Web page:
This essay, submitted by University of California, Irvine Anthropology PhD students Angela Okune and James Adams in partial fulfillment of their requirements for advancement to candidacy, explores a more collaborative approach to the genre of the orals document.
This essay--designed, analyzed, and compiled jointly--looks at how science and technology studies scholars, anthropologists, indigenous studies scholars and feminist scholars, among others, have thought about collaborative formations across the research life cycle.
Angela has approached the document with a particular interest in looking at the variety of ways that scholars have understood and sought to address ethical concerns to do with qualitative research, especially that which seeks to be “open” to the public and more “collaborative.” How has “collaboration” been explored and theorized across scales and sites to realize more equitable/egalitarian ways to do research (as afforded by new technologies and scholarly infrastructures?)? What limits and challenges have been identified? What ethical considerations have arisen and how have scholars sought to address them? For Angela, this is one of three essays: a second essay looks at efforts towards decolonizing the African university here; a third essay queries Science and Technology Studies in/on Africa here.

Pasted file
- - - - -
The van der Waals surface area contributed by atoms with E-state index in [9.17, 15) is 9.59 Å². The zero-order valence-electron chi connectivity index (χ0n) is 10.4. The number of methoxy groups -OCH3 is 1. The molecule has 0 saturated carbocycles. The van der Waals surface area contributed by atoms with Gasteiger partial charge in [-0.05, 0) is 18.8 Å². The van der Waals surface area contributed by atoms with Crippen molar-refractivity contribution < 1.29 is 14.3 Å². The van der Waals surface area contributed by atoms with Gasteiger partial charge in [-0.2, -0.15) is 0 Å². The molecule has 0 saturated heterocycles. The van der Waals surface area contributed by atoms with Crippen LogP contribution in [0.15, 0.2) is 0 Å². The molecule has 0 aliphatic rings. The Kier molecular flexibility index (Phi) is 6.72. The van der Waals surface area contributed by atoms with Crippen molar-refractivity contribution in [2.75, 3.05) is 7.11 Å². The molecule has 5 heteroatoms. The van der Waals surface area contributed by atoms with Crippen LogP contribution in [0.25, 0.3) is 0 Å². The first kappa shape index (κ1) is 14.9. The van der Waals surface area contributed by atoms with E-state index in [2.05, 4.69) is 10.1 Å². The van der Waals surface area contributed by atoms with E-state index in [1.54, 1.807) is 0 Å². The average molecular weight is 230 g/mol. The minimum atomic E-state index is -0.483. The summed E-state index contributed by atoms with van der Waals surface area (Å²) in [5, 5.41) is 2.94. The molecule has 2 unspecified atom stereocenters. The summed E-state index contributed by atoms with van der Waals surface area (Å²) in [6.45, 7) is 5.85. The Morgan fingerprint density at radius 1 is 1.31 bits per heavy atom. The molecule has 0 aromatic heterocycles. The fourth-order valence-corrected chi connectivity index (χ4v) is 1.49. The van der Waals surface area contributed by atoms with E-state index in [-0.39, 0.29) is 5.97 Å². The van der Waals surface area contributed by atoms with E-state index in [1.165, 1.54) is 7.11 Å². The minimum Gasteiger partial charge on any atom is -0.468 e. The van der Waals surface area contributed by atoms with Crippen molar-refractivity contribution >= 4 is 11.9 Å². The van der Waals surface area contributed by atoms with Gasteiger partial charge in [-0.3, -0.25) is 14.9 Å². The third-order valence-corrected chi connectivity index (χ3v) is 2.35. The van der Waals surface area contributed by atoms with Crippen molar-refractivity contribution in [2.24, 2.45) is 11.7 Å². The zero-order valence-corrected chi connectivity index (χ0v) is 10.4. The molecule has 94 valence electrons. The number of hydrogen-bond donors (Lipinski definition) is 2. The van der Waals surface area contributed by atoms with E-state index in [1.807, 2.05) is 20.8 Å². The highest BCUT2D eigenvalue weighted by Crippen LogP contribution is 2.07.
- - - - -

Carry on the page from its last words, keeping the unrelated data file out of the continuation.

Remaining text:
James has approached the document with a particular interest in thinking about collaboration as “working with” and also working against varying interests and goals. He is particularly interested in understanding this in terms of political praxis and action.
Angela and James devised a shared analytic structure, which they used to jointly query a set of works (find the full bibliography here). They have also documented and reflected on their own collaboration here.